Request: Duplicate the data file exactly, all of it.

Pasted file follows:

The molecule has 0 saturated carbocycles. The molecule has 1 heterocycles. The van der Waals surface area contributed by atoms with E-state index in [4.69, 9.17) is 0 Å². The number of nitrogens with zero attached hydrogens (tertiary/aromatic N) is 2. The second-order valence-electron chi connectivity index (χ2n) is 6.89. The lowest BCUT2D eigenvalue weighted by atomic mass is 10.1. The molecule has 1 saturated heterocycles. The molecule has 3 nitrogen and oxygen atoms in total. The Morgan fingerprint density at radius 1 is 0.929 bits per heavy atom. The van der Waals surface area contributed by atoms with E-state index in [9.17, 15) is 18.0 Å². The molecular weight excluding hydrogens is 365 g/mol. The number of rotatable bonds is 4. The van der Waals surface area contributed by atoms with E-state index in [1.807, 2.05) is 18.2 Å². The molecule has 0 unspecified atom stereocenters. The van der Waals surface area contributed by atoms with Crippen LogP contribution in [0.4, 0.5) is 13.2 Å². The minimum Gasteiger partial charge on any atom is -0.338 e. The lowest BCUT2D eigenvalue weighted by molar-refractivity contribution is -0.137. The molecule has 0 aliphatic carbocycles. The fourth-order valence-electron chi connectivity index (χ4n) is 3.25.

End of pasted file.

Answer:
The molecule has 0 saturated carbocycles. The molecule has 1 heterocycles. The van der Waals surface area contributed by atoms with E-state index in [4.69, 9.17) is 0 Å². The number of nitrogens with zero attached hydrogens (tertiary/aromatic N) is 2. The second-order valence-electron chi connectivity index (χ2n) is 6.89. The lowest BCUT2D eigenvalue weighted by atomic mass is 10.1. The molecule has 1 saturated heterocycles. The molecule has 3 nitrogen and oxygen atoms in total. The Morgan fingerprint density at radius 1 is 0.929 bits per heavy atom. The van der Waals surface area contributed by atoms with E-state index in [9.17, 15) is 18.0 Å². The molecular weight excluding hydrogens is 365 g/mol. The number of rotatable bonds is 4. The van der Waals surface area contributed by atoms with E-state index in [1.807, 2.05) is 18.2 Å². The molecule has 0 unspecified atom stereocenters. The van der Waals surface area contributed by atoms with Crippen LogP contribution in [0.4, 0.5) is 13.2 Å². The minimum Gasteiger partial charge on any atom is -0.338 e. The lowest BCUT2D eigenvalue weighted by molar-refractivity contribution is -0.137. The molecule has 0 aliphatic carbocycles. The fourth-order valence-electron chi connectivity index (χ4n) is 3.25.